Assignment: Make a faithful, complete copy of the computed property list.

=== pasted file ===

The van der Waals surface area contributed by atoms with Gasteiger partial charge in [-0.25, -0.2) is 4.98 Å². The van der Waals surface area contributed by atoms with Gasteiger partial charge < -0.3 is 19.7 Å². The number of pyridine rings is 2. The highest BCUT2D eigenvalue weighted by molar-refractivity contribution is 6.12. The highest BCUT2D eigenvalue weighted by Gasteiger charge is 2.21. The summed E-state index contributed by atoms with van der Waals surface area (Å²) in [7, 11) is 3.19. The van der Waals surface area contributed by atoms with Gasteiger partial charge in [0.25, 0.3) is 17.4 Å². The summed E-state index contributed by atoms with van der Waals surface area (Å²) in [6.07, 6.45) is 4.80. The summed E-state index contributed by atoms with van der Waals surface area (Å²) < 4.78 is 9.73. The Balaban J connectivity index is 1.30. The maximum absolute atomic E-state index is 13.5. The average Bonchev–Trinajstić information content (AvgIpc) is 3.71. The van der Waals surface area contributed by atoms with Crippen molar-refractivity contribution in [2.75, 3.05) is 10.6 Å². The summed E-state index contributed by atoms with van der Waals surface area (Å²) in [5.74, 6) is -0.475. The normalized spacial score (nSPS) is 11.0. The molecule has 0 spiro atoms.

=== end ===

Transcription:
The van der Waals surface area contributed by atoms with Gasteiger partial charge in [-0.25, -0.2) is 4.98 Å². The van der Waals surface area contributed by atoms with Gasteiger partial charge < -0.3 is 19.7 Å². The number of pyridine rings is 2. The highest BCUT2D eigenvalue weighted by molar-refractivity contribution is 6.12. The highest BCUT2D eigenvalue weighted by Gasteiger charge is 2.21. The summed E-state index contributed by atoms with van der Waals surface area (Å²) in [7, 11) is 3.19. The van der Waals surface area contributed by atoms with Gasteiger partial charge in [0.25, 0.3) is 17.4 Å². The summed E-state index contributed by atoms with van der Waals surface area (Å²) in [6.07, 6.45) is 4.80. The summed E-state index contributed by atoms with van der Waals surface area (Å²) < 4.78 is 9.73. The Balaban J connectivity index is 1.30. The maximum absolute atomic E-state index is 13.5. The average Bonchev–Trinajstić information content (AvgIpc) is 3.71. The van der Waals surface area contributed by atoms with Crippen molar-refractivity contribution in [2.75, 3.05) is 10.6 Å². The summed E-state index contributed by atoms with van der Waals surface area (Å²) in [5.74, 6) is -0.475. The normalized spacial score (nSPS) is 11.0. The molecule has 0 spiro atoms.